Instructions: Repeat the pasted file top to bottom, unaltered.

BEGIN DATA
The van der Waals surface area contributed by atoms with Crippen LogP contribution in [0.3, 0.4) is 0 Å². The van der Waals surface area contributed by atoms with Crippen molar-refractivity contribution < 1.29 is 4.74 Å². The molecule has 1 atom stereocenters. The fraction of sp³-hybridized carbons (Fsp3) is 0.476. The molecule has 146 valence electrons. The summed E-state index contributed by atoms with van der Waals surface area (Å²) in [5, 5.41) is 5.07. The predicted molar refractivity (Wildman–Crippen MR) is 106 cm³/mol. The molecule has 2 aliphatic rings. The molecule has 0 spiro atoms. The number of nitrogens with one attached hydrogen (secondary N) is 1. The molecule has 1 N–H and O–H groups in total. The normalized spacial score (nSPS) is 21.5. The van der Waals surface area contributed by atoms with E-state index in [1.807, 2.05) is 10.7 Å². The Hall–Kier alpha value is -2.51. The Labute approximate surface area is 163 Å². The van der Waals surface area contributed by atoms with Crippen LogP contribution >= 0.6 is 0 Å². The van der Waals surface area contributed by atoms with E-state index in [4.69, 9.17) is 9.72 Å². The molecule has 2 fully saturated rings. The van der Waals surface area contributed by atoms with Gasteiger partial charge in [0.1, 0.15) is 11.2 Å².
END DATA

The van der Waals surface area contributed by atoms with Crippen LogP contribution in [0.3, 0.4) is 0 Å². The van der Waals surface area contributed by atoms with Crippen molar-refractivity contribution < 1.29 is 4.74 Å². The molecule has 1 atom stereocenters. The fraction of sp³-hybridized carbons (Fsp3) is 0.476. The molecule has 146 valence electrons. The summed E-state index contributed by atoms with van der Waals surface area (Å²) in [5, 5.41) is 5.07. The predicted molar refractivity (Wildman–Crippen MR) is 106 cm³/mol. The molecule has 2 aliphatic rings. The molecule has 0 spiro atoms. The number of nitrogens with one attached hydrogen (secondary N) is 1. The molecule has 1 N–H and O–H groups in total. The normalized spacial score (nSPS) is 21.5. The van der Waals surface area contributed by atoms with E-state index in [1.807, 2.05) is 10.7 Å². The Hall–Kier alpha value is -2.51. The Labute approximate surface area is 163 Å². The van der Waals surface area contributed by atoms with Crippen LogP contribution >= 0.6 is 0 Å². The van der Waals surface area contributed by atoms with E-state index in [4.69, 9.17) is 9.72 Å². The molecule has 2 fully saturated rings. The van der Waals surface area contributed by atoms with Gasteiger partial charge in [0.1, 0.15) is 11.2 Å².